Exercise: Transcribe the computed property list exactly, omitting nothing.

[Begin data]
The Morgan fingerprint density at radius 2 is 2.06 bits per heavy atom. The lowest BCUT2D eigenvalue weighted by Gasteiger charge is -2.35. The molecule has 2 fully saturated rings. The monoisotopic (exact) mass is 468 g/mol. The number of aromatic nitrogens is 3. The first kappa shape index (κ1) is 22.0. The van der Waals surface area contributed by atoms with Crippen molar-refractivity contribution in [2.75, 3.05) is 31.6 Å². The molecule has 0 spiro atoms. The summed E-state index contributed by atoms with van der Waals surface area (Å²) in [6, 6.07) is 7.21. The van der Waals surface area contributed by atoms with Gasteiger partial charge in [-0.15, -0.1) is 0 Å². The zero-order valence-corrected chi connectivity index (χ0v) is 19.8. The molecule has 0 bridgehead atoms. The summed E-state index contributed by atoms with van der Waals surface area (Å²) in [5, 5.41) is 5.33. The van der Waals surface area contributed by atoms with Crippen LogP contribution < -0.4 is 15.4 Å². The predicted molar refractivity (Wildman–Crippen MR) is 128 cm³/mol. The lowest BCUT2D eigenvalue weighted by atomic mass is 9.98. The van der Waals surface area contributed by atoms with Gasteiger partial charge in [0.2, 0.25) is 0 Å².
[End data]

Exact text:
The Morgan fingerprint density at radius 2 is 2.06 bits per heavy atom. The lowest BCUT2D eigenvalue weighted by Gasteiger charge is -2.35. The molecule has 2 fully saturated rings. The monoisotopic (exact) mass is 468 g/mol. The number of aromatic nitrogens is 3. The first kappa shape index (κ1) is 22.0. The van der Waals surface area contributed by atoms with Crippen molar-refractivity contribution in [2.75, 3.05) is 31.6 Å². The molecule has 0 spiro atoms. The summed E-state index contributed by atoms with van der Waals surface area (Å²) in [6, 6.07) is 7.21. The van der Waals surface area contributed by atoms with Gasteiger partial charge in [-0.15, -0.1) is 0 Å². The zero-order valence-corrected chi connectivity index (χ0v) is 19.8. The molecule has 0 bridgehead atoms. The summed E-state index contributed by atoms with van der Waals surface area (Å²) in [5, 5.41) is 5.33. The van der Waals surface area contributed by atoms with Crippen LogP contribution < -0.4 is 15.4 Å². The predicted molar refractivity (Wildman–Crippen MR) is 128 cm³/mol. The lowest BCUT2D eigenvalue weighted by atomic mass is 9.98. The van der Waals surface area contributed by atoms with Gasteiger partial charge in [0.2, 0.25) is 0 Å².